Blackberry KEYone overview

Blackberry KEYone overview

Blackberry has always had its fair share as far as design innovations are concerned. A lot of smartphone users still miss the trademark QWERTY keypads of Blackberry devices and the solid productivity they used to offer.

Of all the different evolutions blackberry has taken, the most recent one seems to be the most relevant for the present.

With Blackberry slowly entering the Android ecosystem, we can finally see the ever amazing QWERTY keypads with the ever amazing Android – a feat not many manufacturers can boast of. 

Things started off with the Blackberry Priv, followed by the DTEK50 and DTEK60 later on in 2016. This time, the company has come up with a phone which is radically different – The KEYone.

This time, the company has come up with a phone which is radically different – The KEYone.

The smartphone was supposed to be released under the name “Mercury”, which got changed later on to KEYone. The device is a productivity – centric one that aims to be somewhat different from the rest of the smartphones available in the market.

It sports a physical keyboard, a pretty solid design, and Blackberry’s in-house apps, making it all the way more productive and useful.

Blackberry KEYone: Design

Blackberry KEYone

The KEYone is one phone which has stuck to its roots. It does not feel shy to boast the physical keyboard, unlike its predecessors. This is one thing we liked on the phone.

The phone is made of aluminium, with a rubberized back making it all the way a comfort to hold.

The phone is made of aluminium, with a rubberized back making it all the way a comfort to hold.

The buttons are placed ergonomically, giving a fair tactile feedback. The capacitive navigation buttons are visible up front, sitting just above the physical keyboard.

We won’t call the phone ‘beautiful’, as it looks more like an industrial unit, made especially for business-oriented users – nothing new for blackberry.


The keyboard offers a lot of gestures, making it somewhat possible to use the device with one hand.

Capacitive keys are the preferred method of UI navigation for BlackBerry, which takes quite some time to get used to.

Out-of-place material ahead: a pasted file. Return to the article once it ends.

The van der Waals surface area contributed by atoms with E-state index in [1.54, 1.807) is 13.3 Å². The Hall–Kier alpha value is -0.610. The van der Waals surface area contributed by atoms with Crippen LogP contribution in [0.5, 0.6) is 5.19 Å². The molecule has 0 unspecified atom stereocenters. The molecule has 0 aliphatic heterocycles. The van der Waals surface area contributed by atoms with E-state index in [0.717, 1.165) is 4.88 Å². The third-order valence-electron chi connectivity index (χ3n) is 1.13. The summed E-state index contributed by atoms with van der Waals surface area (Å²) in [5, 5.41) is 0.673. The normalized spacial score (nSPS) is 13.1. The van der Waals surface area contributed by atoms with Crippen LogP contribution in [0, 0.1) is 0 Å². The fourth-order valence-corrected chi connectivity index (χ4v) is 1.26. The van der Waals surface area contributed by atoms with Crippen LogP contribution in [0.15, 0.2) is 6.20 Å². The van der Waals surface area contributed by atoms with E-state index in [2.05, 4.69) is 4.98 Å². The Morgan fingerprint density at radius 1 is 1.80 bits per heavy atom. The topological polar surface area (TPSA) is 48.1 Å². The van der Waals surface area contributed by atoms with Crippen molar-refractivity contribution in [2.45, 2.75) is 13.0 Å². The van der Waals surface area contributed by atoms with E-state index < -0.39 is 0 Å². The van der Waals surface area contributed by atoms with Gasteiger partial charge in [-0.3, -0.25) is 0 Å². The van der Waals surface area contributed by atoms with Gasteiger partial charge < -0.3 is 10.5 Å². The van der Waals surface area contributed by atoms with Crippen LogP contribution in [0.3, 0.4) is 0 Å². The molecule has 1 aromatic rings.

The fingerprint sensor is integrated within the spacebar – something which nobody would hate (Samsung Galaxy S8, wish you had something like this and you would be the God)

Blackberry KEYone: Display

Blackberry KEYone

With the new devices like the Samsung Galaxy S8 and the LG G6 bringing in some unconventional aspect ratios like  18:9 and 18.5:9, one would expect others to follow suit.

The KEYone, however, goes the other direction.  It comes with a 4.5-inch IPS LCD display with a 3:2 aspect ratio, which might look like out of time now, but the extra width makes for the loss, more or less.

Having this aspect ratio also means watching videos won’t be that much of a fun, but again, the phone is not particularly meant for media hoggers.

The display packs in an LCD screen, meaning the colours won’t be having that punchy depths of an AMOLED one, but Blackberry has thrown in a Screen mode option, meaning the user can make the display cooler or warmer as and when desired.

The phone also comes with an ambient display, which, by no means, is perfect.

Blackberry KEYone: Performance

Blackberry KEYone

The phone has some pretty basic specs, Snapdragon 625, Adreno 506, and 3 GB of RAM. Basic because of the price tag it has hanging with it. Blackberry could have done better on the software front with this device, but these specifications are fairly decent and would get the job done pretty easily. 

Loading graphics-intensive apps and games, however, won’t be as fluid as expected from such a phone.

Software optimisation might be a bit let down, yet again.

The phone at most of the times, shows the RAM to be 2.3 or 2.5 GB full, out of the 2.8 GB of usable RAM.

Blackberry KEYone: Hardware

Blackberry KEYone

The phone has 32 GB of internal storage which can be further expanded up to 2 TB via an external card slot.

There is a single SIM card slot. Additional connectivity features include Bluetooth 4.2 (LE), NFC, and even an FM radio.

There are two speaker grills at the bottom, however only the right one is the speaker and the left one is the mic.

The speakers are not very loud and the sound appears a bit muffled up.

The aspect this phone excels in is its battery life. The non-removable 3,505 mAh unit gives pretty decent uptime (4.5 hours of screen-on time with moderate to heavy usage)

This was to be expected considering the niche the phone is supposedly targeting would require a good battery.

Blackberry KEYone: Physical keyboard

The Keyboard on the device is the ‘KEY’ feature. It offers a lot of functionality, to support its relevance in the today’s world.

The presence of the keyboard solves one of the problems I faced with the multi-window feature in my Samsung devices, imagine having opened two apps, and then if you want to type something, the keyboard just makes the situation horrible.

The presence of this keyboard would easily solve that crisis.

Blackberry KEYone: Verdict

Though the phone is not away from flaws, no phone is ( Samsung Galaxy S8, again, you could be, but you had to put the fingerprint scanner at the back didn’t you?)

The phone does what it was supposed to do – provide a solid, productive performance.

And the lack of the top notch software probably won’t even come to the minds of the potential buyers as they are getting what they want from the phone.

It is a phone we can easily recommend. What are your thoughts about it? Do let us know in the comments section down below.